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E5200 temps - will retention bracket help?

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January 1, 2009 8:21:22 AM

I've been having issues with my E5200 temps slowly rising for no apparent reason. With TJmax set at 100* I am idling at 43 on average and load gets up near 70* with p95. A week or two ago it was in the 37/38 range. I am using a Xigmatek HDT-S963 model, and I am considering either a) upgrading to the S1283 model or something better since I have trouble with this one, or b) purchasing the retention bracket for $9. Which would be more effective?

I don't know how much better a 120mm is versus a 92mm and I really hate wasting money. And, I will only buy the bracket if it will actually decrease my temperatures... most reviews I've read have people using it on the much heaver 120mm model so I don't know how it will work here.

This is so annoying. CPU was stable forever and is currently at 3.1ghz 1.168v and 12.5x multiplier. Seems normal to me... didn't really push it hardly at all.
January 1, 2009 10:45:57 AM

did you build your computer to run prime 95 all day? looking for next prime?

or did you build it too use it for gaming. im and stuff like that?

70c is fine, it is higher then i like to see but it is fine for prime

buy a better cooler!

case, fans, fans speed, pressure pos or neg, direction of flow, type of psu fan and location, number of gpu's and hdd, ram covering the fan - many many factors
January 1, 2009 10:47:25 AM

reinstall the hsf with more compound those require alot of compound - if you used artic let is settle

70c is high for that cooler and your cpu at 3.8ghz at 3.1ghz it is not touching all the way. pull it off and look at it - is the compound on both sides - if you see some shiny hsf area you need more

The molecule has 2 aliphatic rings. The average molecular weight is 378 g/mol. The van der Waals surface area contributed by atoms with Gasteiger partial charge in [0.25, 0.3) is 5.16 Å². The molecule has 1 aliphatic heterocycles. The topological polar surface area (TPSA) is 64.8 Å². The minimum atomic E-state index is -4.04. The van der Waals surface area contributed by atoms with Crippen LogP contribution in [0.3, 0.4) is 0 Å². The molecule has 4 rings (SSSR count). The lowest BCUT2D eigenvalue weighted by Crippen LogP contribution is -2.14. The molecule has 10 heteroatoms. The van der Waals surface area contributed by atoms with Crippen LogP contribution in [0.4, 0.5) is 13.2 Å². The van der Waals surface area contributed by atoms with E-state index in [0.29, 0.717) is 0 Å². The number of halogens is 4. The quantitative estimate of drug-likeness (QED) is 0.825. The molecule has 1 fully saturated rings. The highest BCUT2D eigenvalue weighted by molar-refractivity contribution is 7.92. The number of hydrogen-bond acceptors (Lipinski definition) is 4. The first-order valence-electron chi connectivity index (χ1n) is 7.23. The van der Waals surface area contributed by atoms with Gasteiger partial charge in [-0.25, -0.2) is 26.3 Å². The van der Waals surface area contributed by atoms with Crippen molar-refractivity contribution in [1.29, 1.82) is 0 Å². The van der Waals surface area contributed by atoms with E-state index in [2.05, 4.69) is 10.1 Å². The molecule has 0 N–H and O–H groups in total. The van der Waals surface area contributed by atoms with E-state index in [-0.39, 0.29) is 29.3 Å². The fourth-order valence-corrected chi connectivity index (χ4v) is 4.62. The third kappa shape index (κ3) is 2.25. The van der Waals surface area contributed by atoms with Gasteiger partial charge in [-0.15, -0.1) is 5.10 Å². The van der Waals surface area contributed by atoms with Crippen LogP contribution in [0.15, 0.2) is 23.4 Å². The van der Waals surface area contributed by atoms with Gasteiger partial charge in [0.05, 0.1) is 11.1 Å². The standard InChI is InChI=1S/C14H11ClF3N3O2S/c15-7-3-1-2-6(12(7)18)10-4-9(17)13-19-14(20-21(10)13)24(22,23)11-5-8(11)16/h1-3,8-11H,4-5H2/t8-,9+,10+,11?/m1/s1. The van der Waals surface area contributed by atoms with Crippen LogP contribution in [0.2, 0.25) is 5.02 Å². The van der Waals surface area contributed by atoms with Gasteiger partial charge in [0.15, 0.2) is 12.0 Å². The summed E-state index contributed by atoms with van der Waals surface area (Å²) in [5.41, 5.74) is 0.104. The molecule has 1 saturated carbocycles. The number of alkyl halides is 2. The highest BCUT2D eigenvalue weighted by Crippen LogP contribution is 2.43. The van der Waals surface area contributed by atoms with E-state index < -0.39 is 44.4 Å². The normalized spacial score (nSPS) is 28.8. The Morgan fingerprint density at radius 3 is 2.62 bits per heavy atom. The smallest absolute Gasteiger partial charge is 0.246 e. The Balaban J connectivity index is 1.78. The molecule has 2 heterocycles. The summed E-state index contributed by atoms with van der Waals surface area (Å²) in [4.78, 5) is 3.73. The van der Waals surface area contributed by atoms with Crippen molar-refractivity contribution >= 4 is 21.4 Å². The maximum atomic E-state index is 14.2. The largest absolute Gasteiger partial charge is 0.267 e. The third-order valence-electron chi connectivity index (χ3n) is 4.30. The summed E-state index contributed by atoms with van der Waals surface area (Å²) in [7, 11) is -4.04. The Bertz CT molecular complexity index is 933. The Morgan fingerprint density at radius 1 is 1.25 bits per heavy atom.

take it all off and use fresh

mx-2 can delaminate - this means it will break away and form a small air barrier. this only happens if you hit it hard or loosen it after it dries - it dries fast

artic will not - i use artic for that reason
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January 1, 2009 10:55:06 AM

A HSF with a retention bracket is better because it holds the HSF to the CPU more securely. I suggest getting one because it will not lossen or fall off like the standard plug type can.
January 1, 2009 11:15:28 AM

no

does not matter

some first gens do not have enough pressurre - i use xig they work great with push pins.

the only issue with push pins is shipping sometimes if the box gets banged around they can pop - but it may be they where no full expaned or locked.

read this it may help

http://www.tomshardware.com/forum/250728-28-xigmateck-t...
January 1, 2009 11:16:13 AM

You have to double install it:

1) install the cooler with more compound then normal - run it while and remove it. run it hot - at full load to force the compound into the heat pipe cracks

the xig has exposed heat pipes and you need the TC to wet/flow and fill the cracks.

remove it and lightly wipe off the compound off the cooler and cpu- you do not want to remove it from the cracks from the hsf. you want to prep the surface for the surface layer like a normal hsf.

reapply layer 1 to the cpu, you should use a double bb - spread it from the center even to all edges. You want to trowl it like cement even - like a sidewalk!

reapply a small amout to the center and spread half way to the edges work it too the edges more in the center is good!

you now have compound completely on the entire cpu, you have it mound ed slightly in the center

this pushes air out and your sure to fill all surface junctions - excess will flow out. use arctic silver with this hs you need the flow and long term elasticity.


edit: i do not double install i install it once with lots and lots of compound pull it offf and check it. keep in mind 95% of the systems we build are built and burned in on the desk top - see the photo where i was playing around while i watched tv!
!